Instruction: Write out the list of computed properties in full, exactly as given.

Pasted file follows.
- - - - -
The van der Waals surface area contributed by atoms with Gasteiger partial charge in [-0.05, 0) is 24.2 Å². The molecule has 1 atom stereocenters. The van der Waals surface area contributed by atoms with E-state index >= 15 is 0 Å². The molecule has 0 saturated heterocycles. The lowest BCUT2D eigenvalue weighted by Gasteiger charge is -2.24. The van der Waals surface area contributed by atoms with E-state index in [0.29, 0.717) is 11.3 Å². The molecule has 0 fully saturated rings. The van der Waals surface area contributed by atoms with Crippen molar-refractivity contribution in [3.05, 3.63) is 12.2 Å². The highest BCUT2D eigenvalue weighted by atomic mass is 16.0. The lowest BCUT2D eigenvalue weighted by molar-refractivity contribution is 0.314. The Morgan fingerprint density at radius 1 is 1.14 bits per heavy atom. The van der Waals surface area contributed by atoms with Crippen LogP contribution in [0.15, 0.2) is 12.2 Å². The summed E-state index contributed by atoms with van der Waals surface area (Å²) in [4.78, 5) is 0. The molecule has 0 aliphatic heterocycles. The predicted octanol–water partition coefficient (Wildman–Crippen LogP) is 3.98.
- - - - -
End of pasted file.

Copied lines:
The van der Waals surface area contributed by atoms with Gasteiger partial charge in [-0.05, 0) is 24.2 Å². The molecule has 1 atom stereocenters. The van der Waals surface area contributed by atoms with E-state index >= 15 is 0 Å². The molecule has 0 saturated heterocycles. The lowest BCUT2D eigenvalue weighted by Gasteiger charge is -2.24. The van der Waals surface area contributed by atoms with E-state index in [0.29, 0.717) is 11.3 Å². The molecule has 0 fully saturated rings. The van der Waals surface area contributed by atoms with Crippen molar-refractivity contribution in [3.05, 3.63) is 12.2 Å². The highest BCUT2D eigenvalue weighted by atomic mass is 16.0. The lowest BCUT2D eigenvalue weighted by molar-refractivity contribution is 0.314. The Morgan fingerprint density at radius 1 is 1.14 bits per heavy atom. The van der Waals surface area contributed by atoms with Crippen LogP contribution in [0.15, 0.2) is 12.2 Å². The summed E-state index contributed by atoms with van der Waals surface area (Å²) in [4.78, 5) is 0. The molecule has 0 aliphatic heterocycles. The predicted octanol–water partition coefficient (Wildman–Crippen LogP) is 3.98.